Magic, Music, and Minstrels
As a child, I was a huge fan of the Harper Hall trilogy by Anne McCaffrey. It was my intro into the Dragonriders, and remain my favorite of the books. I was entranced the Bard’s Tale video games, the Spellsinger series (by Alan Dean Foster), and the musical elements of numerous Piers Anthony series (from Xanth to the Apprentice Adept series). I branched out into the (never-to-be-finished) Fire Dancer sf series (Ann Maxwell) and The Riddle-Master of Hed (Patricia A. McKillip), but I was still a sold fan of arcane art. I went back and re-read the musical elements of the Lord of the Rings (JRR Tolkien), and picked up The Wishsong of Shannara (Terry Brooks). It was a short hop from those to Bedlam’s Bard and Bardic Voices series (Mercedes Lackey — along, I am reminded, with strong bardic magic in all the Valdemar books), and I found the “power of music” was an element I loved even in films outside “high fantasy” from Yellow Submarine to the whole Macross/Robotech saga.
I came by this interest in music honestly. I may not be able to carry a tune in a bucket if I use two hands (and my idea of taking up a musical instrument was to play the tuba… not many sousamancers in fiction), but my mother has written dozens, if not hundreds, of songs. Some you may even have heard before. And my wife has a lovely voice and a lot of choir in her background. But since I loved music and magic, and had little music talent, and played a lot of D&D, one potential solution seems obvious.
Oddly, though, I rarely played bards in RPGs, though I played a lot of RPGs. The AD&D bard (and its modern offspring) rarely seemed to hit exactly the note I wanted from my magic minstrels. I played with the ideas of the music-infused stories I loved when acting as GM (and, with apologies to Misty Lackey, stole the Skull Hill Ghost outright), but it was always a piecemeal, ad hoc effort to recreate the feel I was looking for. I was, after all, not a professional game designer.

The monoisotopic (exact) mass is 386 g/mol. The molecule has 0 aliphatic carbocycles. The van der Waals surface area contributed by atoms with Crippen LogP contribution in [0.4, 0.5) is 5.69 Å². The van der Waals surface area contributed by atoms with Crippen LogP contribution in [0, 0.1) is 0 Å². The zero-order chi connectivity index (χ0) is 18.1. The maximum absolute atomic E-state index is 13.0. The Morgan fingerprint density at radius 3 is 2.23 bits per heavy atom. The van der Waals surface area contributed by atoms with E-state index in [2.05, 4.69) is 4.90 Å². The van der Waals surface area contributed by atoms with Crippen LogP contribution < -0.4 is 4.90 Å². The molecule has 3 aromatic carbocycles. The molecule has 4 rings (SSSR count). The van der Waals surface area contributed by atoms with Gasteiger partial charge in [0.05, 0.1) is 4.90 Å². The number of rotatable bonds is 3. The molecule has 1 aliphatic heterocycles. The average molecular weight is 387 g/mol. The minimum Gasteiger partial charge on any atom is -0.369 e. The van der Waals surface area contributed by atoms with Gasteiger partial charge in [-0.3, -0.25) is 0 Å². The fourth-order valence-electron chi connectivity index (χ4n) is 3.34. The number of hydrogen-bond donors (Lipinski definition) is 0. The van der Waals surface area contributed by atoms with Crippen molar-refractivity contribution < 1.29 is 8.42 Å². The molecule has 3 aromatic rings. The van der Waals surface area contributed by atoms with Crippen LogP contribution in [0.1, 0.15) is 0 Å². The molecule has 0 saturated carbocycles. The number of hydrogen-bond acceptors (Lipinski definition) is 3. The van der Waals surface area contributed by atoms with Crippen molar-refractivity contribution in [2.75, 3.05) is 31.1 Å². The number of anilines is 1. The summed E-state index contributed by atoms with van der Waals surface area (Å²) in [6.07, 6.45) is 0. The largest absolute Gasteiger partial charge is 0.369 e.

Which brings us to today, where I am a professional game designer, and Lead Developer for Super Genius Games. I write and produce a lot of Pathfinder RPG-compatible products. I have a venue, and the skills to make the most of it.
So I’m working on something to bring the magic back to bardic magic. It’s in early stages, and I’m not sure how long development time will be, but I want to produce something that lets other people run the harpers, minstrels, fire dancers and riddle-masters I was always enthralled by. Songs of sorcery, riddles of eldritch might, and (with luck and good design) a way to add some of the wonder of the melodic masters of fantasy fiction.
So, what were your favorite magic maestros? What abilities and systems would you like to see added to reclaim the flexible, different feel of some of the great bards and harpers of fantasy? Leave me a comment, and let’s see if we can find the music in us.